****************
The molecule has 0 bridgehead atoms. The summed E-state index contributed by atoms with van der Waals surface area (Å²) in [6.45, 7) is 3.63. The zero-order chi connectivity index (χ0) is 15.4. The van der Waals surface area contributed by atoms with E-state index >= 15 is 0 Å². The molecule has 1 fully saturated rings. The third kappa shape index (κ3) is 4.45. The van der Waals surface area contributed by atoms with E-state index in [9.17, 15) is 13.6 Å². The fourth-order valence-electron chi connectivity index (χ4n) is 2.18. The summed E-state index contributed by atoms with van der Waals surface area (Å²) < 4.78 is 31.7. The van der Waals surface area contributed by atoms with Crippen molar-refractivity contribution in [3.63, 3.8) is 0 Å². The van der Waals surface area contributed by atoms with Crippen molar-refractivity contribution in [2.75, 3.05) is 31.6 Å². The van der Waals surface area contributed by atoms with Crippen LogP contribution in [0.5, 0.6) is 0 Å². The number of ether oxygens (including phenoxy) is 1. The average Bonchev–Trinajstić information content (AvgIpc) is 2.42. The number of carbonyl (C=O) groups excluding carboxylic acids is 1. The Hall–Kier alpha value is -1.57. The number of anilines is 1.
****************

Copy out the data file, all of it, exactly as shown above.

The molecule has 0 bridgehead atoms. The summed E-state index contributed by atoms with van der Waals surface area (Å²) in [6.45, 7) is 3.63. The zero-order chi connectivity index (χ0) is 15.4. The van der Waals surface area contributed by atoms with E-state index >= 15 is 0 Å². The molecule has 1 fully saturated rings. The third kappa shape index (κ3) is 4.45. The van der Waals surface area contributed by atoms with E-state index in [9.17, 15) is 13.6 Å². The fourth-order valence-electron chi connectivity index (χ4n) is 2.18. The summed E-state index contributed by atoms with van der Waals surface area (Å²) < 4.78 is 31.7. The van der Waals surface area contributed by atoms with Crippen molar-refractivity contribution in [3.63, 3.8) is 0 Å². The van der Waals surface area contributed by atoms with Crippen molar-refractivity contribution in [2.75, 3.05) is 31.6 Å². The van der Waals surface area contributed by atoms with Crippen LogP contribution in [0.5, 0.6) is 0 Å². The number of ether oxygens (including phenoxy) is 1. The average Bonchev–Trinajstić information content (AvgIpc) is 2.42. The number of carbonyl (C=O) groups excluding carboxylic acids is 1. The Hall–Kier alpha value is -1.57. The number of anilines is 1.